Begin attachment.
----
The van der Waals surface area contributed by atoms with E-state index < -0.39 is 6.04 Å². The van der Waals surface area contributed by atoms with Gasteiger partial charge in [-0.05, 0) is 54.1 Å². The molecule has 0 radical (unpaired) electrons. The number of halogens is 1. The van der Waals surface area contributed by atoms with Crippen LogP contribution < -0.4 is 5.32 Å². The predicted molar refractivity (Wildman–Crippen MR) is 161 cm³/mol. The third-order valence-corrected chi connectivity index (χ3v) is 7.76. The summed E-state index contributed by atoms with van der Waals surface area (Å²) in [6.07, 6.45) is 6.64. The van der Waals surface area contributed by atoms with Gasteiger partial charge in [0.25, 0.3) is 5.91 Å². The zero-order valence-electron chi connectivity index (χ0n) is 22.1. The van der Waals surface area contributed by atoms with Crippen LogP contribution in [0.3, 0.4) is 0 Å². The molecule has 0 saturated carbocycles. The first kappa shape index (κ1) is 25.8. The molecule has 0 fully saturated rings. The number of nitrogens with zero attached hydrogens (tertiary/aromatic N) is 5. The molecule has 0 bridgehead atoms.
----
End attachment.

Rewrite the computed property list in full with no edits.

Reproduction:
The van der Waals surface area contributed by atoms with E-state index < -0.39 is 6.04 Å². The van der Waals surface area contributed by atoms with Gasteiger partial charge in [-0.05, 0) is 54.1 Å². The molecule has 0 radical (unpaired) electrons. The number of halogens is 1. The van der Waals surface area contributed by atoms with Crippen LogP contribution < -0.4 is 5.32 Å². The predicted molar refractivity (Wildman–Crippen MR) is 161 cm³/mol. The third-order valence-corrected chi connectivity index (χ3v) is 7.76. The summed E-state index contributed by atoms with van der Waals surface area (Å²) in [6.07, 6.45) is 6.64. The van der Waals surface area contributed by atoms with Gasteiger partial charge in [0.25, 0.3) is 5.91 Å². The zero-order valence-electron chi connectivity index (χ0n) is 22.1. The van der Waals surface area contributed by atoms with Crippen LogP contribution in [0.3, 0.4) is 0 Å². The molecule has 0 saturated carbocycles. The first kappa shape index (κ1) is 25.8. The molecule has 0 fully saturated rings. The number of nitrogens with zero attached hydrogens (tertiary/aromatic N) is 5. The molecule has 0 bridgehead atoms.